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Let $E$ be a vector space (over $\mathbb{R}$) with a positive definite hermitian form and let $\{x_{n}\}$ ($x_{n} \not= 0$) be a sequence converging to $x$ in the $L^{2}$ norm $\lvert\cdot\rvert=\sqrt{\langle\cdot,\cdot\rangle}$. Why does $\left\{x_{n}/\lvert x_{n}\rvert\right\}$ converge to $x/\lvert x \rvert$?

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    $\begingroup$ Short answer: The norm is continuous, scalar multiplication is continuous. Caveat: You must assume that $x\neq 0$, or things don't make sense. $\endgroup$ – Daniel Fischer Jun 13 '14 at 20:24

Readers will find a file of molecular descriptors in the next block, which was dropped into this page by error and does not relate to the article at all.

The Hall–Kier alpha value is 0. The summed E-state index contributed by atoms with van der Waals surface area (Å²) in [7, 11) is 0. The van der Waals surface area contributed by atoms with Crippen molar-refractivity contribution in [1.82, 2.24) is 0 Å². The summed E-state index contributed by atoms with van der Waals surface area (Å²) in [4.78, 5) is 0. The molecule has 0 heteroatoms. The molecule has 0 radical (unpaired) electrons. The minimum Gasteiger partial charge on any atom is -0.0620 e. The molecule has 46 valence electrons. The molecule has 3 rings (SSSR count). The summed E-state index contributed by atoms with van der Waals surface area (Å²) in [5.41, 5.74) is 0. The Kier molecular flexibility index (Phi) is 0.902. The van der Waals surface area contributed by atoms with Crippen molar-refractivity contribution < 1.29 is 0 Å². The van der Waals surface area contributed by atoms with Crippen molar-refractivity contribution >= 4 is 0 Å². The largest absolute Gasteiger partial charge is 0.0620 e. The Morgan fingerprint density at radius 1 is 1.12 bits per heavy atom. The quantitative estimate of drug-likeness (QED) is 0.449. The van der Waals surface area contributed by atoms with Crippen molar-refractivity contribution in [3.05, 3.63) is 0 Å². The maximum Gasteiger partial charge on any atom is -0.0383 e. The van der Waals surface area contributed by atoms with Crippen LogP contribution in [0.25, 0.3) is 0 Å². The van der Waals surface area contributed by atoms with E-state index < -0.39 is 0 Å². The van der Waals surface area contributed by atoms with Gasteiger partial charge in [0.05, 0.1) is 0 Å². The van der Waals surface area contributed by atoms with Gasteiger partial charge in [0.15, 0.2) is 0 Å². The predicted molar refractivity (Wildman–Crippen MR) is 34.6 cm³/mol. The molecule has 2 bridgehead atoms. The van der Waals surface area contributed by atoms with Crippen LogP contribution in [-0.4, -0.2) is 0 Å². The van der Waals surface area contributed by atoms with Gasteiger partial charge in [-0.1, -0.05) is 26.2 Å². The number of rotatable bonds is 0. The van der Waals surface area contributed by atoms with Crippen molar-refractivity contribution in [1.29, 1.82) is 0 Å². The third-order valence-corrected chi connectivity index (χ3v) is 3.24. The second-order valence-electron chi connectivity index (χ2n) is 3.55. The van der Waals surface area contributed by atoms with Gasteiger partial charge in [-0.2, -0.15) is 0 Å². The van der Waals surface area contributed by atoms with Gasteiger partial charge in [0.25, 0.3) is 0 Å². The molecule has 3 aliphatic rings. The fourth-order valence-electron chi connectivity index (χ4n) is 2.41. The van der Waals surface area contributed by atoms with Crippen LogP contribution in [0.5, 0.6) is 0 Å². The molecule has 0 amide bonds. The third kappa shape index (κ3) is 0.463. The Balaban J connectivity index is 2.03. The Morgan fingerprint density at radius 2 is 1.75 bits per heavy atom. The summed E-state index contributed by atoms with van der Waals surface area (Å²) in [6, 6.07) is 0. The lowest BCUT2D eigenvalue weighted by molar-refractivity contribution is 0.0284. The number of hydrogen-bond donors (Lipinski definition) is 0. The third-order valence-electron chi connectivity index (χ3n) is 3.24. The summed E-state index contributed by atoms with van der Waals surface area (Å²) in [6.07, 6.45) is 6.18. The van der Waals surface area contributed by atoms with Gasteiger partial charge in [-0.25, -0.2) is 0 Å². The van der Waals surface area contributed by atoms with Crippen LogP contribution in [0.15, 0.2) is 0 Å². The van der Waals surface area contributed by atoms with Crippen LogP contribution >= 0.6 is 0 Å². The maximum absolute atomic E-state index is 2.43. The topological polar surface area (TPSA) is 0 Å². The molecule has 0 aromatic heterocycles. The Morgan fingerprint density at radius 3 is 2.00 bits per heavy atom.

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What you are really asking is why $|x_n| \rightarrow |x|$ the rest is just the limit theorem of elementary analysis.

Now we can use the inequality, which is an application of the triangle inequality,

$$||x_n|-|x||\leq |x_n-x|$$ to prove the limit.

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  • $\begingroup$ @jaebond it seems so but its kind of circular, since convergence is defined in terms of that norm. $\endgroup$ – Rene Schipperus Jul 7 '14 at 19:46
  • $\begingroup$ Since this equality holds for any norm, is this how one would show that every norm is continuous? $\endgroup$ – Jacob Bond Jul 7 '14 at 19:47

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